Despite having worked on the front line for more than three decades, Dr Ho Hiu Fai recalled how helpless he and his colleagues felt when they saw how Hong Kong's fifth Covid-19 wave left hospitals overwhelmed with patients who were unable to receive immediate help.
The sense of helplessness became so strong that Ho, a consultant in the accident and emergency department of Queen Elizabeth Hospital (QEH) in Yau Ma Tei, broke down in tears during a meeting on March 9 when he briefed staff on the arrangements for the hospital's conversion to a designated Covid-19 facility.
The photo of him shedding tears went viral on social media.
"I was emotional not because of the pressure, but because I felt our colleagues were working so hard but still many patients could not receive treatment," Ho, 60, said last Friday, the first time he had spoken to the media since making news in March.
In early March as the fifth wave of infections raged, 403 patients were at one point stuck in the hospital's A&E because of limited beds, Ho said.
Nine staff including Ho, seven teams and 13 employees aged 40 and below have won this year's Outstanding Staff and Teams and Young Achievers Award, an annual Hospital Authority accolade which aims to recognise workers for their dedicated service.
Ho cut short his Lunar New Year holiday and rushed back to the front line when the city's surging fifth wave, which started last December, resulted in tens of thousands of new infections daily. The daily caseload peaked at 58,757 on March 9, before gradually dropping.
The city's medical system was stretched to the limit when hospitals were flooded with Covid-19 patients, many of whom, including elderly residents, were seen waiting outside health facilities in the cold for hours or even days to be admitted.
The authority announced on March 8 that QEH would be converted into a designated hospital for treating Covid-19 patients from March 9, after Tin Shui Wai and North Lantau hospitals.
Ho, a seasoned doctor of 36 years, said hospitals faced difficulties in handling the pandemic no matter how much advance planning they did as the health crisis simply did not pan out the way they expected.
"I don't think anyone should be held accountable for the outbreak, but there are certain things which could be avoided," he said, referring to the then low vaccination rate and overwhelmed medical system.
He said one lesson that could be drawn from the fifth wave was to respond promptly, observe trends in how the outbreak developed, and make preparations within the first week of a wave of infections so medical staff would be able to deal with any surge in cases.
But Ho said he believed the hospitals would do better if a sixth wave emerged, as there were now community isolation facilities to help relieve the pressure. The city's inoculation rate, which stood at 92 per cent as of Tuesday, was also improving.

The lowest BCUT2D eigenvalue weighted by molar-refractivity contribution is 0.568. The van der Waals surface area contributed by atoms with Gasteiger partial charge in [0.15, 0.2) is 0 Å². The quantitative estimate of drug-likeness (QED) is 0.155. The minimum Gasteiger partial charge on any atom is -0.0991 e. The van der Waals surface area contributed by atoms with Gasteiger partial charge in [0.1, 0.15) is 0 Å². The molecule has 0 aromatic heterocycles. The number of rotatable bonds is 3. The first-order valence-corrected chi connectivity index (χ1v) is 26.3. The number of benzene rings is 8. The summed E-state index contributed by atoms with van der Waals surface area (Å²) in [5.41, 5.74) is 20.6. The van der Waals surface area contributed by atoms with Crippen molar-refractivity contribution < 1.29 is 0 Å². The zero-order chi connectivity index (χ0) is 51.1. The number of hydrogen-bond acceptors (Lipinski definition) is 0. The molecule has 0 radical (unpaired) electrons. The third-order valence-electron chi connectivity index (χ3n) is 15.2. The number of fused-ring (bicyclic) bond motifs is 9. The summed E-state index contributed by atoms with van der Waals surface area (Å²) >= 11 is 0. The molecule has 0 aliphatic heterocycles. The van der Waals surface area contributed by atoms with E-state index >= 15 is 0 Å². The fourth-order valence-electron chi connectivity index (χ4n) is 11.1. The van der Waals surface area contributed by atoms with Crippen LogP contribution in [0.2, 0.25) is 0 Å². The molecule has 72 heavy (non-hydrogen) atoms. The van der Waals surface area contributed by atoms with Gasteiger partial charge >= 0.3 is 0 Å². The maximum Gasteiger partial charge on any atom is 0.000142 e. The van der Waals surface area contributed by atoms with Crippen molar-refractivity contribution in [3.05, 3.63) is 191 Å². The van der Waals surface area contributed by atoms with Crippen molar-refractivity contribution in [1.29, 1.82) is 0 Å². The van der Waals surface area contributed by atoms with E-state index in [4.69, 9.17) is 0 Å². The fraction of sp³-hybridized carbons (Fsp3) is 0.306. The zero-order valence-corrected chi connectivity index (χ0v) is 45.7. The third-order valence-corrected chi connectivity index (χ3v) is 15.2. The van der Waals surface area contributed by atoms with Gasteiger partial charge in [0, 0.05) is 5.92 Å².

Ho also led the hospital's A&E in 2003 when the city battled an outbreak of Severe Acute Respiratory Syndrome (Sars). Not much was known about Sars back then and that posed a greater challenge for medical professionals, Ho said, but for Covid-19, tests detected infections and vaccines were soon developed.
Apart from the public health crises, Ho has also worked on the front line during various disasters, including the 1996 Garley Building fire, which killed 41 people and injured 80 others, and the crash of China Airlines flight 642 at Hong Kong International Airport in 1999 which resulted in three deaths and more than 200 injured.
"We learned things from each of the disasters and hoped to make improvements," he said.
Ho has also devoted himself to improving the hospital's accident and emergency services for more than 20 years.
Ho started his medical career in 1986 when he joined QEH after graduating from the University of Hong Kong. He worked for six years at the hospital's surgery department before moving in 1994 to A&E, where he has been since.
He led the development of emergency trauma services from 1995 and co-operated with the department of medicine to establish the hospital's first emergency medicine ward in 2007 to provide short-stay in-patient service for those waiting to be admitted. A second such ward was set up in 2015 in response to increased demand.
In 2010, Ho introduced the "Osiris Room" service, the first such facility of its kind in a local public hospital, for patients to spend their last 24 to 48 hours with loved ones.
He brought in the Rapid Assessment and Treatment (RAT) project in 2014 to provide consultation and treatment by senior doctors to patients requiring urgent treatment and shorten their waiting time.
Ho admitted that as with many developed regions in the world, Hong Kong's accident and emergency services fell short when faced with mounting demand. However, hospitals had introduced a series of measures to cope, he added, including the RAT and a triage mechanism to assess and prioritise patients according to their clinical conditions.
He said accident and emergency services in Hong Kong had evolved over the past three decades. Previously, most cases involved trauma injuries but the department had evolved to handling more elderly patients. Given the city's ageing population, Ho said, the future of the service would be in geriatrics.
Had it not been for the city's fifth Covid-19 wave, Ho said he would have retired at the end of last month.
"Now I plan to stay until the end of October, and then enjoy a two-month holiday before returning to clinical work again," he said.
This article was first published in South China Morning Post.